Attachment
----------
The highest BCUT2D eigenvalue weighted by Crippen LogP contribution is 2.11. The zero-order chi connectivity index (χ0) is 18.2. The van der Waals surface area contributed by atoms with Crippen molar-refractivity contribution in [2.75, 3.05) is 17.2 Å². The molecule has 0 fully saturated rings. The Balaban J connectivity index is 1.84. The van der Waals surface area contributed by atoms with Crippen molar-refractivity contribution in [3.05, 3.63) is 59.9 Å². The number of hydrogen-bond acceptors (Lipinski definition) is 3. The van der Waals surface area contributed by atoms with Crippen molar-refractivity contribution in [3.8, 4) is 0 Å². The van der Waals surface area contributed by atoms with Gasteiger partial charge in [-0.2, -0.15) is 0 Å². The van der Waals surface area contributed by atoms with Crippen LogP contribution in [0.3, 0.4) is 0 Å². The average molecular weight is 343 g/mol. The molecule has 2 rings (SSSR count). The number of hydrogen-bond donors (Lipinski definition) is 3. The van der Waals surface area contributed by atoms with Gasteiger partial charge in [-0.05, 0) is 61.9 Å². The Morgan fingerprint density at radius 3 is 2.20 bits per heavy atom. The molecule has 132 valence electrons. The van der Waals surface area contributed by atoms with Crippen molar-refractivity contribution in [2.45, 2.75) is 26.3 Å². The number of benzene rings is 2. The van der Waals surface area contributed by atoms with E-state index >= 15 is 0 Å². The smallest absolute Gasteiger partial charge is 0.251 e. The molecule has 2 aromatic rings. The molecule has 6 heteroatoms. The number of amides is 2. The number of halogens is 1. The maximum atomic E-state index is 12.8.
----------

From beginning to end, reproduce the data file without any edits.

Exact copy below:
The highest BCUT2D eigenvalue weighted by Crippen LogP contribution is 2.11. The zero-order chi connectivity index (χ0) is 18.2. The van der Waals surface area contributed by atoms with Crippen molar-refractivity contribution in [2.75, 3.05) is 17.2 Å². The molecule has 0 fully saturated rings. The Balaban J connectivity index is 1.84. The van der Waals surface area contributed by atoms with Crippen molar-refractivity contribution in [3.05, 3.63) is 59.9 Å². The number of hydrogen-bond acceptors (Lipinski definition) is 3. The van der Waals surface area contributed by atoms with Crippen molar-refractivity contribution in [3.8, 4) is 0 Å². The van der Waals surface area contributed by atoms with Gasteiger partial charge in [-0.2, -0.15) is 0 Å². The van der Waals surface area contributed by atoms with Crippen LogP contribution in [0.3, 0.4) is 0 Å². The average molecular weight is 343 g/mol. The molecule has 2 rings (SSSR count). The number of hydrogen-bond donors (Lipinski definition) is 3. The van der Waals surface area contributed by atoms with Gasteiger partial charge in [-0.05, 0) is 61.9 Å². The Morgan fingerprint density at radius 3 is 2.20 bits per heavy atom. The molecule has 132 valence electrons. The van der Waals surface area contributed by atoms with Crippen molar-refractivity contribution in [2.45, 2.75) is 26.3 Å². The number of benzene rings is 2. The van der Waals surface area contributed by atoms with E-state index >= 15 is 0 Å². The smallest absolute Gasteiger partial charge is 0.251 e. The molecule has 2 aromatic rings. The molecule has 6 heteroatoms. The number of amides is 2. The number of halogens is 1. The maximum atomic E-state index is 12.8.